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Deliberate Practice

Best Daily Habit for Coaches

Today I’m speaking to the New Mexico Track and Cross Country Coaches Association in Albuquerque. This talk and opportunity would never have become possible without the inspiration and teaching of my friend and mentor, Dr. Rob Gilbert.

Rob is a sports psychologist whose passion is helping bring out the potential in others. Somehow Rob helped me become a convention speaker, and he can help you with your dreams, too. He offers a daily motivational phone message that he calls Success Hotline. It’s free and he never sells products. Today happens to be the 21st birthday of Success Hotline. You can call it right now at (973) 743-4690. It could become a habit — one of the best you could ever form.

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Of the thousands of decisions coaches must make, few match the difficulty of knowing exactly when to leave one drill and move on.

The simple answer is to stay with the drill until you have accomplished what you must. But it’s not really so simple after all.

What happens when the athletes are not getting it, and instead are getting frustrated?

This question comes to mind because of a passage in “The Talent Code” by Daniel Coyle. It goes like this:

“According to a 1995 study, a sample of Japanese eighth graders spent 44 percent of their class time inventing, thinking, and actively struggling with underlying concepts. The study’s sample of American students, on the other hand, spent less than 1 percent of their time in that state. ‘The Japanese want their kids to struggle,’ said Jim Stigler, the UCLA professor who oversaw the study and who cowrote ‘The Teaching Gap’ with James Hiebert. ‘Sometimes the (Japanese) teacher will purposely give the wrong answer so the kids can grapple with the theory. American teachers, though, worked like waiters. Whenever there was a struggle, they wanted to move past it, make sure the class kept gliding along. But you don’t learn by gliding.’”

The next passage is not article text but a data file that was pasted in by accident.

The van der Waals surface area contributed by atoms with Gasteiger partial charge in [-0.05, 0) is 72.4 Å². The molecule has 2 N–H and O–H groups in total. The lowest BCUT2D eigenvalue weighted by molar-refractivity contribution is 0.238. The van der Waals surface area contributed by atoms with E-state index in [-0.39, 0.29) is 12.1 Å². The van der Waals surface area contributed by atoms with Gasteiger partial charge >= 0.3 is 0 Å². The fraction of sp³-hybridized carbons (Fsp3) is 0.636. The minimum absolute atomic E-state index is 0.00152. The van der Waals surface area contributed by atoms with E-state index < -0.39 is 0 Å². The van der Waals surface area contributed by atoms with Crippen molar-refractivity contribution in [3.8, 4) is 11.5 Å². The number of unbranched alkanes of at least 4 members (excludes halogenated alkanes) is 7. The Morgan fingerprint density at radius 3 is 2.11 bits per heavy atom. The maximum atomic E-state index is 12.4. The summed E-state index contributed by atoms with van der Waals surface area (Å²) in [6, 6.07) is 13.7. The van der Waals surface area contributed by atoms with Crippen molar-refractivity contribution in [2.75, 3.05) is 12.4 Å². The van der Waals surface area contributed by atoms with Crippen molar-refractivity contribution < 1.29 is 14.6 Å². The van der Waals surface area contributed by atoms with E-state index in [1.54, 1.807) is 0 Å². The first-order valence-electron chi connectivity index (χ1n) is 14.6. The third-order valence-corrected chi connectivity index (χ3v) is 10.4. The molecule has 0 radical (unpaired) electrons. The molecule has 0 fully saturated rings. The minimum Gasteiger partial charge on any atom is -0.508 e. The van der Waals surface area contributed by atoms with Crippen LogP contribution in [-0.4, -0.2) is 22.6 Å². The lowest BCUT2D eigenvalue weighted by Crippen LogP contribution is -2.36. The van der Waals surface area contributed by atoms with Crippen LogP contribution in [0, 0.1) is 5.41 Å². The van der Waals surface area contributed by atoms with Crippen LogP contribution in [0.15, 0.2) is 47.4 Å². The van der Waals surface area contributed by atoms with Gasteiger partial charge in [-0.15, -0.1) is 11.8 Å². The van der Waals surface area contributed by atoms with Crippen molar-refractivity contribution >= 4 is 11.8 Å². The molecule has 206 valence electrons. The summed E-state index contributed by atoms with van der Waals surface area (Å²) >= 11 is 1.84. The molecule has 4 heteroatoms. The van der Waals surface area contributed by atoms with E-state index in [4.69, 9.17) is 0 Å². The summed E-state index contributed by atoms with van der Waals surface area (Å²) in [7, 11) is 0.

Coyle’s words don’t help us see the precise line between when to keep pressing or when to move on. But they do underline a guiding principle, namely, that it’s good to struggle. In deliberate practice, it’s necessary to work just outside the area of competence.

As North Carolina soccer coach Anson Dorrance has said, if your practice goes too smoothly, it means that the athletes are doing skills they have already mastered.

The more time your athletes spend in their comfort zone, the less skill they will acquire, and the less equipped they will be for the stress of competition.

So are you a teacher who let will the athletes struggle, or are you a waiter just moving things along?


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